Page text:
Saturday, September 24, 2011

Magnetic field inversely correlated with dream bizarreness

Sweet dreams are made of geomagnetic activity, published on April 1, 2009, doesn't sound like an April Fool's Day joke. The academic article associated with that mass media report is An association between geomagnetic activity and dream bizarreness, in the July 2009 issue of Medical Hypotheses[note].

So, this guy, a psychologist by profession, recorded his 2387 dreams and personally rated the bizarreness (how weird or unrealistic) each dream was, and correlated with the local geomagnetic index in Perth, Australia, where he lived. It turned out that the stronger the magnetic field, the less (not more!) bizarre his dream.

I'm curious about his finding and would like to expand on this research, by Internet search and book reading only though. It was documented before that if you take pills of melatonin, the hormone your pineal gland would naturally secrete during deep sleep, you'll have a very vivid dream or nightmare (see e.g. p.302 Dr. Rosenfeld's Guide to Alternative Medicine). If we consider a positive correlation between vividness with bizarreness, and combine the two correlations, we may conclude that magnetic field strength is inversely associated with the amount of melatonin. That is, the stronger the magnetic field, the less melatonin produced, and the less bizarre (or more realistic) the dream is. Since melatonin induces sleep (often used to fight jet lag as well as insomnia), it follows that the magnetic field disturbs sleep, and a vivid, bizarre dream is connected with the deeper sleep than a realistic dream or no dream at all.

The correlation I added as a hypothesis here, that magnetic field is inversely associated with endogenously secreted melatonin, can be easily tested, not involving any subjective measurement. I hope to see a study published by a researcher some day.

[note] While some researchers might reject articles in Medical Hypotheses as unworthy, they won't reject the fact that great discoveries in history often germinated from meer hypotheses, and the hypotheses in this journal definitely contain some science element to make further, well-controlled, research easier.

Saturday, September 17, 2011

Tibetan medicine: first impression

CCTV's Chinese Medicine program is excellent. This time it's about the amazing Tibetan Medicine (TM). I'm no stranger to Traditional Chinese Medicine's diagnostics (checking tongue, pulse, etc), acupuncture and moxibustion, herbs, ... TM has most of it, but some are modified. A TM doctor makes an extraordinarily long and detailed analysis on the patient's urine, checking its smell repeatedly, stirring it occasionally. Moxibustion looks more violent than in TCM; the skin will get burned, which is taken care of separately. Living at a high altitude causes elevated hemoglobin level, and an effective treatment is bloodletting, of the "bad" blood as they call it. Making the precious "seventy-component pearl pellet" involves mercury, and toxicity control is crucial.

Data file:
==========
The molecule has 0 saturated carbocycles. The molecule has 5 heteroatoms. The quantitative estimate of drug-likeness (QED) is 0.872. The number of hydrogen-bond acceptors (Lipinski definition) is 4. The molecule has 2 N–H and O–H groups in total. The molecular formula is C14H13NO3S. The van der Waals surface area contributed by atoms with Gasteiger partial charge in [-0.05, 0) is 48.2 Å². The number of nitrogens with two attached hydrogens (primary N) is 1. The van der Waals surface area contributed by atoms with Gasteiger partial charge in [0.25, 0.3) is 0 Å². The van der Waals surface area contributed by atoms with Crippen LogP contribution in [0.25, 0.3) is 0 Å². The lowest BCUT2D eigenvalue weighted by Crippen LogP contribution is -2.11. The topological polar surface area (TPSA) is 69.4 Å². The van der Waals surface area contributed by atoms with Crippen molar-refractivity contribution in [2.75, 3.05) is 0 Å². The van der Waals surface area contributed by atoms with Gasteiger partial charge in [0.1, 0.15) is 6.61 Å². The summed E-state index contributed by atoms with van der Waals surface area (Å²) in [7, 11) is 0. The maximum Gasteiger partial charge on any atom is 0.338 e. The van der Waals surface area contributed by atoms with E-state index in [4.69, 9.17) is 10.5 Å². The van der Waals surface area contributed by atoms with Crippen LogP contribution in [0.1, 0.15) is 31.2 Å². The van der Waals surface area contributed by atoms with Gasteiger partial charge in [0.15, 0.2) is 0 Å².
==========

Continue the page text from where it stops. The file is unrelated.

Overall, TM has similarity to TCM, only more brutal, primeval, archaic. In spite of the effectiveness, smelling each patient's sample will have the problem of desensitizing the doctor's nose, limiting his accuracy in diagnosing the patients that come later in the day. Bleeding is, according to a Han-looking Tibetan doctor, the only way to cure hyperhemoglobinemia. I'm sure TM has certain authority on this disease but I wonder if it's really the only treatment. The most appalling scene to me is the use of a large quantity of mercury in preparing the pearl pellets. As far as I know, mercury is proved to have absolutely zero benefit and a great deal of harm to our bodies. I seriously doubt that the current science and technology has not had a replacement for it in the preparation process. Mercury's uniqueness lies in the fact that it's metallic and stays in liquid form at room temperature. If that's the property being made use of, gallium, if memory serves me right, does the same, with much lower toxicity. If I live in Tibet, I'll definitely refuse to take this traditionally highly cherished "sacred" medicine.

I believe TM and TCM will learn from each other more than ever, thanks to the Internet and much improved transportation between Tibet and the rest of China. Diagnostics by the smell of urine may be an important contribution to TCM, as well as the bleeding as treatment of hyperhemoglobinemia. One of the most urgent changes to TM, as far as what's shown in this program so far, should be complete removal of mercury in the pearl pellets, a commonly prescribed medication. Sadly, no mention of this change is made by anyone interviewed.